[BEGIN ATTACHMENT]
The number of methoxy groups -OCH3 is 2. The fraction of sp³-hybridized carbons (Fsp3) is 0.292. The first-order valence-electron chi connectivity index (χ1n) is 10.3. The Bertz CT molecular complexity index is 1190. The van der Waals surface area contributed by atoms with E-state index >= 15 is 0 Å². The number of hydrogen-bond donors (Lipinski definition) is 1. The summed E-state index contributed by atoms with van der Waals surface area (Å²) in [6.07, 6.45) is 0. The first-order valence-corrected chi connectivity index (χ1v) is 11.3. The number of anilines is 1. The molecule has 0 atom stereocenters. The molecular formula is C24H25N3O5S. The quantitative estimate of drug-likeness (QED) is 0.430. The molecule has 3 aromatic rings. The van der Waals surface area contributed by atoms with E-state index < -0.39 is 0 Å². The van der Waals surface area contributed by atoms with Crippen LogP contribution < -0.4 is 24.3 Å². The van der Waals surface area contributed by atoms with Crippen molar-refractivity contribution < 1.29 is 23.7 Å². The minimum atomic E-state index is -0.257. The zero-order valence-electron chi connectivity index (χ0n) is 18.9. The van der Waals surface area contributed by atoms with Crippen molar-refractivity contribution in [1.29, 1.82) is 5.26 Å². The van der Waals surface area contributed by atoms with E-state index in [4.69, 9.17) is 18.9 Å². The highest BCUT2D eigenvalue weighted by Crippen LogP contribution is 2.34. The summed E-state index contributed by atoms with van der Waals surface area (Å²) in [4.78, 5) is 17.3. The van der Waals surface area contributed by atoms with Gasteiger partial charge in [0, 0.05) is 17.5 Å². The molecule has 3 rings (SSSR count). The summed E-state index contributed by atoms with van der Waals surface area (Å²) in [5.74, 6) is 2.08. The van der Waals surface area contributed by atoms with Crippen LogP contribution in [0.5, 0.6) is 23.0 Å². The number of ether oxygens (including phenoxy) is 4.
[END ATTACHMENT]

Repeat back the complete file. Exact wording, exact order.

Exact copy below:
The number of methoxy groups -OCH3 is 2. The fraction of sp³-hybridized carbons (Fsp3) is 0.292. The first-order valence-electron chi connectivity index (χ1n) is 10.3. The Bertz CT molecular complexity index is 1190. The van der Waals surface area contributed by atoms with E-state index >= 15 is 0 Å². The number of hydrogen-bond donors (Lipinski definition) is 1. The summed E-state index contributed by atoms with van der Waals surface area (Å²) in [6.07, 6.45) is 0. The first-order valence-corrected chi connectivity index (χ1v) is 11.3. The number of anilines is 1. The molecule has 0 atom stereocenters. The molecular formula is C24H25N3O5S. The quantitative estimate of drug-likeness (QED) is 0.430. The molecule has 3 aromatic rings. The van der Waals surface area contributed by atoms with E-state index < -0.39 is 0 Å². The van der Waals surface area contributed by atoms with Crippen LogP contribution < -0.4 is 24.3 Å². The van der Waals surface area contributed by atoms with Crippen molar-refractivity contribution < 1.29 is 23.7 Å². The minimum atomic E-state index is -0.257. The zero-order valence-electron chi connectivity index (χ0n) is 18.9. The van der Waals surface area contributed by atoms with Crippen molar-refractivity contribution in [1.29, 1.82) is 5.26 Å². The van der Waals surface area contributed by atoms with E-state index in [4.69, 9.17) is 18.9 Å². The highest BCUT2D eigenvalue weighted by Crippen LogP contribution is 2.34. The summed E-state index contributed by atoms with van der Waals surface area (Å²) in [4.78, 5) is 17.3. The van der Waals surface area contributed by atoms with Gasteiger partial charge in [0, 0.05) is 17.5 Å². The molecule has 3 rings (SSSR count). The summed E-state index contributed by atoms with van der Waals surface area (Å²) in [5.74, 6) is 2.08. The van der Waals surface area contributed by atoms with Crippen LogP contribution in [0.5, 0.6) is 23.0 Å². The number of ether oxygens (including phenoxy) is 4.